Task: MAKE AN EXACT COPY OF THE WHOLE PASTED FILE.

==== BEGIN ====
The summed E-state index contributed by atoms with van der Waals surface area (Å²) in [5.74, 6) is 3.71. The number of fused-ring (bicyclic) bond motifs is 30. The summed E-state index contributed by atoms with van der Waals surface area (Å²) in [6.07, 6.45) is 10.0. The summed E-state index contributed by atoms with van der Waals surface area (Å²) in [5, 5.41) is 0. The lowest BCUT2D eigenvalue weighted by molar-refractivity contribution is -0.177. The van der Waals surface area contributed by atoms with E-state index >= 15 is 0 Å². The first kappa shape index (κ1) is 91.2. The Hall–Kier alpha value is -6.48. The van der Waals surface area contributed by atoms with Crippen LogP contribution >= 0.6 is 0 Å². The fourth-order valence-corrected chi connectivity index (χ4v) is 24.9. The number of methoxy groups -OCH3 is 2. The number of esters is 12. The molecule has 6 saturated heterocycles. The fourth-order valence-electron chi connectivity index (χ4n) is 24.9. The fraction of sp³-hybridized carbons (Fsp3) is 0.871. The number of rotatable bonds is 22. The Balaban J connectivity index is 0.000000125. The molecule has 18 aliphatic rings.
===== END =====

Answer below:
The summed E-state index contributed by atoms with van der Waals surface area (Å²) in [5.74, 6) is 3.71. The number of fused-ring (bicyclic) bond motifs is 30. The summed E-state index contributed by atoms with van der Waals surface area (Å²) in [6.07, 6.45) is 10.0. The summed E-state index contributed by atoms with van der Waals surface area (Å²) in [5, 5.41) is 0. The lowest BCUT2D eigenvalue weighted by molar-refractivity contribution is -0.177. The van der Waals surface area contributed by atoms with E-state index >= 15 is 0 Å². The first kappa shape index (κ1) is 91.2. The Hall–Kier alpha value is -6.48. The van der Waals surface area contributed by atoms with Crippen LogP contribution >= 0.6 is 0 Å². The fourth-order valence-corrected chi connectivity index (χ4v) is 24.9. The number of methoxy groups -OCH3 is 2. The number of esters is 12. The molecule has 6 saturated heterocycles. The fourth-order valence-electron chi connectivity index (χ4n) is 24.9. The fraction of sp³-hybridized carbons (Fsp3) is 0.871. The number of rotatable bonds is 22. The Balaban J connectivity index is 0.000000125. The molecule has 18 aliphatic rings.